By Jessica Goad
The recent protests against the southern leg of the Keystone XL pipeline have reached a new height in Texas. On Thursday, Eleanor Fairchild, a 78-year old great-grandmother, was arrested for trespassing after she stood in the path of bulldozers and machinery on her 300-acre ranch outside of Winnsboro, Texas that were tearing down trees to make the way for pipeline construction.
Fairchild, who was joined in her civil disobedience by actress and activist Darryl Hannah, explained her actions in a video saying:
Get off my land. Period. I don’t want tar sands anywhere in the United States. I am mad. This land is my land. It’s been our land since ’83, our home is on it. They are going to destroy the woods, and also they could destroy the springs. It’s devastating, but it also is not very good to have tar sands anywhere in the United States. This is not just about my land, it’s about all of our country. It needs to be stopped.
At issue is the power of eminent domain, which allows the government to seize (for fair compensation) private property without the consent of the owner for projects considered to be for the public use or benefit. Steve Mufson of the Washington Post reported earlier this summer that:
The vast majority of landowners have signed agreements with TransCanada, the pipeline owner. But where necessary, the Calgary, Alberta-based company is busy going to state courts to exercise eminent domain and lining up rights to cross properties throughout the Great Plains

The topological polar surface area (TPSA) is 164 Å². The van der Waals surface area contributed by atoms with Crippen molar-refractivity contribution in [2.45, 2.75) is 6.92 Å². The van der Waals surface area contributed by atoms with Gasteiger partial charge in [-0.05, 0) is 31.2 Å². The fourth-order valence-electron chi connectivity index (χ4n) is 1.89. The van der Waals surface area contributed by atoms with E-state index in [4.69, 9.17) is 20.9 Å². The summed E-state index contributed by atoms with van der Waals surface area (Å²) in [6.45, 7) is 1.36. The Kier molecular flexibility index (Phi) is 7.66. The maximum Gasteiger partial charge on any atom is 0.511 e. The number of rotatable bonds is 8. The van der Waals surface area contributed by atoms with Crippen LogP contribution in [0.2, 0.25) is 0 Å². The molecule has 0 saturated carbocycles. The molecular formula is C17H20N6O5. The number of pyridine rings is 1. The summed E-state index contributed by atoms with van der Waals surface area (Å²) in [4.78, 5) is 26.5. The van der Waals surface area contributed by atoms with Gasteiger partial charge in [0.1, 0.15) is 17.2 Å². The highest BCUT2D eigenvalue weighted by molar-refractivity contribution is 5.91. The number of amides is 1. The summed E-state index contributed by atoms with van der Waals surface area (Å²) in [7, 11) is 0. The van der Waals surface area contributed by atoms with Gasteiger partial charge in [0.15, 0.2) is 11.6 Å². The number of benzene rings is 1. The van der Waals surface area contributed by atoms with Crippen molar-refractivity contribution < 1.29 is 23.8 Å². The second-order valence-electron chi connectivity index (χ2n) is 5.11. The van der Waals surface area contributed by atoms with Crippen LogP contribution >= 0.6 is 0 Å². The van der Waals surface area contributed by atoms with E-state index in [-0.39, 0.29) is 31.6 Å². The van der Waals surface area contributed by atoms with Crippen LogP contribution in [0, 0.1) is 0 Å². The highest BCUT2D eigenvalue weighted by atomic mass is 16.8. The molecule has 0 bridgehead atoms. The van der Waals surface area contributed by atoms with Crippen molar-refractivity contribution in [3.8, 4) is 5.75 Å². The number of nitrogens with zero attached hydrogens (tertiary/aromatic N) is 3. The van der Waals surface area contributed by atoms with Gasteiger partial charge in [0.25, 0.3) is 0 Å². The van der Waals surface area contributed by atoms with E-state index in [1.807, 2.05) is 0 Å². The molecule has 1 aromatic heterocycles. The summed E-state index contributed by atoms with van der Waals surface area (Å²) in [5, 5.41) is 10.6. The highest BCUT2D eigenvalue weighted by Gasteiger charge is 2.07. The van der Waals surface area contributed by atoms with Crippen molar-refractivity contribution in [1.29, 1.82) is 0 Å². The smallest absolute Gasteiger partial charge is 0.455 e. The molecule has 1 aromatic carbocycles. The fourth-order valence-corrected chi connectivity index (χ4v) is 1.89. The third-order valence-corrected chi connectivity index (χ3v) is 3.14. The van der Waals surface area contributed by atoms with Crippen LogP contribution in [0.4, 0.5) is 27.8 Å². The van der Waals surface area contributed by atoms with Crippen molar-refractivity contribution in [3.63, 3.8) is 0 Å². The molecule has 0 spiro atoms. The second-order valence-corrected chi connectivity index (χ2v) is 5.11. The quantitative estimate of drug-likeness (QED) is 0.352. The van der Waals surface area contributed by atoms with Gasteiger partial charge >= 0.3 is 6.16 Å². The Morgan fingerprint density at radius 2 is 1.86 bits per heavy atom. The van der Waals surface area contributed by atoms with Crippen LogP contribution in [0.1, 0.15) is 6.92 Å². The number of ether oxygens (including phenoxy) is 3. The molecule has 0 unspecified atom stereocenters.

While eminent domain and the laws and statutes surrounding it are complicated, the Keystone XL situation in Texas has come down to whether the pipeline is a common carrier of oil (giving it the right to eminent domain) or a private project (meaning that the company would have to negotiate individually with landowners). Just recently, a judge ruled in favor of TransCanada and granted it eminent domain. As Fairchild refused to sell any of her land to TransCanada and did not sign any contracts, the company was able to use eminent domain and legally have her arrested for trespassing on her own land.
The Washington Post described TransCanada’s general attitude towards landowners fighting pipeline by quoting one of the company’s lawyers who said:
We are not going to have one landowner hold up a multibillion-dollar project that is going to be for the benefit of the public.
The Keystone XL pipeline consists of three legs. The northern and most well-known portion runs from Alberta, Canada to Steele City, Nebraska, and it remains under additional review by the U.S. Department of State because landowners in Nebraska raised serious concerns about its impacts on the Ogallala Aquifer. Construction on the southernmost leg began in August (President Obama directed his administration to “make this project a priority” in March), and a middle leg that is already online runs from Steele City to Cushing.
In addition to Fairchild and Hannah’s arrests, currently a handful of protestors are camped out in a tree house in the path of the pipeline construction. And protestors have been arrested after chaining themselves to heavy machinery over the last few weeks.
Jessica is the Manager of Research and Outreach for the Public Lands Project at the Center for American Progress Action Fund.